England news February 22, 2012

Clarke and IMG reach settlement

The expensive legal battle between Giles Clarke, chairman of the ECB, and the American sports marketing firm, IMG, has been settled out of court.

The dispute had dragged on for nearly three years since Clarke alleged in an email to a BCCI official that there were secret plans to introduce a rebel Twenty20 League in England. Clarke has since fought his case on ECB legal insurance.

An ECB media statement said: "In May 2010 Giles Clarke CBE, chairman of the England and Wales Cricket Board, sent an email to the president of the Board of Control for Cricket In India, the contents of which were subsequently widely reported in the British and international media which resulted in libel proceedings being issued by IMG.

"This statement confirms that Mr Clarke accepts that IMG did not act in breach of ICC rules and intended to act within the official structures of world cricket.

"IMG accepts that Giles Clarke was not intending deliberately to damage its reputation.

"On that basis the parties have agreed to settle the litigation on confidential terms."

Clarke was furious when representatives of several England first-class counties met with IMG representatives and the former IPL commissioner, Lalit Modi, in Mumbai as they sought a fresh approach to the marketing of T20 cricket in England. Changes discussed involved a potential reduction in the number of sides contesting England's domestic T20 competition and were interpreted by Clarke as rebellious and outside their jurisdiction.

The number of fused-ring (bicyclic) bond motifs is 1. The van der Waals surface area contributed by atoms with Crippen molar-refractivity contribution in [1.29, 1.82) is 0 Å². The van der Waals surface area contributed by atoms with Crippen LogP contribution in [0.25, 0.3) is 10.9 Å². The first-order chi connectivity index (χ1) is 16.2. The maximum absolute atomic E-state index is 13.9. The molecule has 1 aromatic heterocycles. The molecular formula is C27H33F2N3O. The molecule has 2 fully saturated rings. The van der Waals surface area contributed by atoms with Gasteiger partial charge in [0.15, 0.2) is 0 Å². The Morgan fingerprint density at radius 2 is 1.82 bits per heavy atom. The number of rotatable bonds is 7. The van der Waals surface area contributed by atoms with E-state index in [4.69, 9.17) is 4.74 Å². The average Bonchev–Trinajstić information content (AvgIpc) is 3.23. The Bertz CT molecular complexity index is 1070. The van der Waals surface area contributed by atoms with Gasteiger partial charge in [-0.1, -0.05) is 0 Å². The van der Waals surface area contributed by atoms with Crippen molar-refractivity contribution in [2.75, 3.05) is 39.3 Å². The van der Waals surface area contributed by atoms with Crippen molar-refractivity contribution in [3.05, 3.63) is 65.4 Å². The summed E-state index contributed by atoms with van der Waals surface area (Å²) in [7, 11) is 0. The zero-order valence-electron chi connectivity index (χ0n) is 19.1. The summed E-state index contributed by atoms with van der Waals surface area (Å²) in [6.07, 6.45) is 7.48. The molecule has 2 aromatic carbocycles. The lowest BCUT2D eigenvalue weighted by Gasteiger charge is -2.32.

Modi has taken to his own website to state that he still intends to pursue his action against Clarke in the High Court in June. The antipathy between the two men suggests that a meeting of minds here is less likely.

Modi wrote: "Following the news that ECB Chairman, Giles Clarke has settled a libel case brought by global sports management firm, IMG in London, I've received many messages from people wanting to know if that means the identical case I brought against him has been settled too. The simple answer is: "no."

"IMG and I simultaneously sued for libel after Mr. Clarke sent an e-mail to the BCCI claiming that a meeting involving me, IMG and English county representatives, had been arranged to privately discuss a new T20 tournament in England and was therefore against ICC rules.

"So I was interested to see today the ECB's statement confirming settlement with IMG. The statement confirmed that Mr Clarke had accepted that IMG had done nothing wrong. The statement said: 'This statement confirms that Mr. Clarke accepts that IMG did not act in breach of ICC rules and intended to act within the official structures of world cricket.'

"My involvement in the same meeting has yet to induce any such acceptance from Mr Clarke and so consequently, my action remains in place."

Giles Clarke was unavailable for comment.

The settlement of Clarke's dispute with IMG removes a long-standing concern ahead of his intention to seek re-election as chairman of the ECB. he has held the post since 2008 and last time beat off a concerted challenge by Lord Marland, who has since gained a government post and is therefore ineligible to stand for a sporting body.

Opposition to Clarke, who has long been a controversial figure at the head of English cricket, this time has not coalesced behind a rival candidate. The closing date for nominations is 1000 on February 29 and if the situation remains unchanged Clarke will be elected unopposed.

David Hopps is the UK editor of ESPNcricinfo